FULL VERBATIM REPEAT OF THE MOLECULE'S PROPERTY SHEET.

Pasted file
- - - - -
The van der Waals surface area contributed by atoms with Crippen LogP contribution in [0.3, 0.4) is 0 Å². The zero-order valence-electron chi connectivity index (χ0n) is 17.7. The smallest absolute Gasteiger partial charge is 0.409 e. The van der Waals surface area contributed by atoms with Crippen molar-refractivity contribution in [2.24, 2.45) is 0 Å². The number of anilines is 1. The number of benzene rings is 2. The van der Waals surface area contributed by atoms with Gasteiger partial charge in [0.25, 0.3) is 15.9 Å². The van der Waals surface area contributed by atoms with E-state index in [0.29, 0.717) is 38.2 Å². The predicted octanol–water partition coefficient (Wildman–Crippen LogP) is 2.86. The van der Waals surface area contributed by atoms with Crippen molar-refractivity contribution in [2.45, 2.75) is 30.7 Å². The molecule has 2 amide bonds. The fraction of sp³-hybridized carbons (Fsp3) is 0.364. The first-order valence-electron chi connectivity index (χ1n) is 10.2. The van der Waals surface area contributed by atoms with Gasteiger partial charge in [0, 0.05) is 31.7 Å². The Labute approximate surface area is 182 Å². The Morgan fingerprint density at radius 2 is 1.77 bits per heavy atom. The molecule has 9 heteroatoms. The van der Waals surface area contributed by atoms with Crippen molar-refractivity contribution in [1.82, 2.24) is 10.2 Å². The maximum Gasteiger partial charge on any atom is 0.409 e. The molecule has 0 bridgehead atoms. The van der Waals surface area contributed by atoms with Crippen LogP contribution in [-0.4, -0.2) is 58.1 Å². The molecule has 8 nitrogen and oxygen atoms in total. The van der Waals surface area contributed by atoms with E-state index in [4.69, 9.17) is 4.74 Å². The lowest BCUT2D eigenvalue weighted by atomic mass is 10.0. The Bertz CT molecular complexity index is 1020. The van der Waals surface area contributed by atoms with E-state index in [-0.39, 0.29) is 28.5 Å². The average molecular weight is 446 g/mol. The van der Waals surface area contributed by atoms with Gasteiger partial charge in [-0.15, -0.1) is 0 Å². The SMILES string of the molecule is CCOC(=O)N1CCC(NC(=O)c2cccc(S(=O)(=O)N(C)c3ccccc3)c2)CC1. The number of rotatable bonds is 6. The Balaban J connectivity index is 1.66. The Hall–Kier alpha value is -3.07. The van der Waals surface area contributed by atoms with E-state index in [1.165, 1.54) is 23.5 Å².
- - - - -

The van der Waals surface area contributed by atoms with Crippen LogP contribution in [0.3, 0.4) is 0 Å². The zero-order valence-electron chi connectivity index (χ0n) is 17.7. The smallest absolute Gasteiger partial charge is 0.409 e. The van der Waals surface area contributed by atoms with Crippen molar-refractivity contribution in [2.24, 2.45) is 0 Å². The number of anilines is 1. The number of benzene rings is 2. The van der Waals surface area contributed by atoms with Gasteiger partial charge in [0.25, 0.3) is 15.9 Å². The van der Waals surface area contributed by atoms with E-state index in [0.29, 0.717) is 38.2 Å². The predicted octanol–water partition coefficient (Wildman–Crippen LogP) is 2.86. The van der Waals surface area contributed by atoms with Crippen molar-refractivity contribution in [2.45, 2.75) is 30.7 Å². The molecule has 2 amide bonds. The fraction of sp³-hybridized carbons (Fsp3) is 0.364. The first-order valence-electron chi connectivity index (χ1n) is 10.2. The van der Waals surface area contributed by atoms with Gasteiger partial charge in [0, 0.05) is 31.7 Å². The Labute approximate surface area is 182 Å². The Morgan fingerprint density at radius 2 is 1.77 bits per heavy atom. The molecule has 9 heteroatoms. The van der Waals surface area contributed by atoms with Crippen molar-refractivity contribution in [1.82, 2.24) is 10.2 Å². The maximum Gasteiger partial charge on any atom is 0.409 e. The molecule has 0 bridgehead atoms. The van der Waals surface area contributed by atoms with Crippen LogP contribution in [-0.4, -0.2) is 58.1 Å². The molecule has 8 nitrogen and oxygen atoms in total. The van der Waals surface area contributed by atoms with E-state index in [4.69, 9.17) is 4.74 Å². The lowest BCUT2D eigenvalue weighted by atomic mass is 10.0. The Bertz CT molecular complexity index is 1020. The van der Waals surface area contributed by atoms with E-state index in [-0.39, 0.29) is 28.5 Å². The average molecular weight is 446 g/mol. The van der Waals surface area contributed by atoms with Gasteiger partial charge in [-0.15, -0.1) is 0 Å². The SMILES string of the molecule is CCOC(=O)N1CCC(NC(=O)c2cccc(S(=O)(=O)N(C)c3ccccc3)c2)CC1. The number of rotatable bonds is 6. The Balaban J connectivity index is 1.66. The Hall–Kier alpha value is -3.07. The van der Waals surface area contributed by atoms with E-state index in [1.165, 1.54) is 23.5 Å².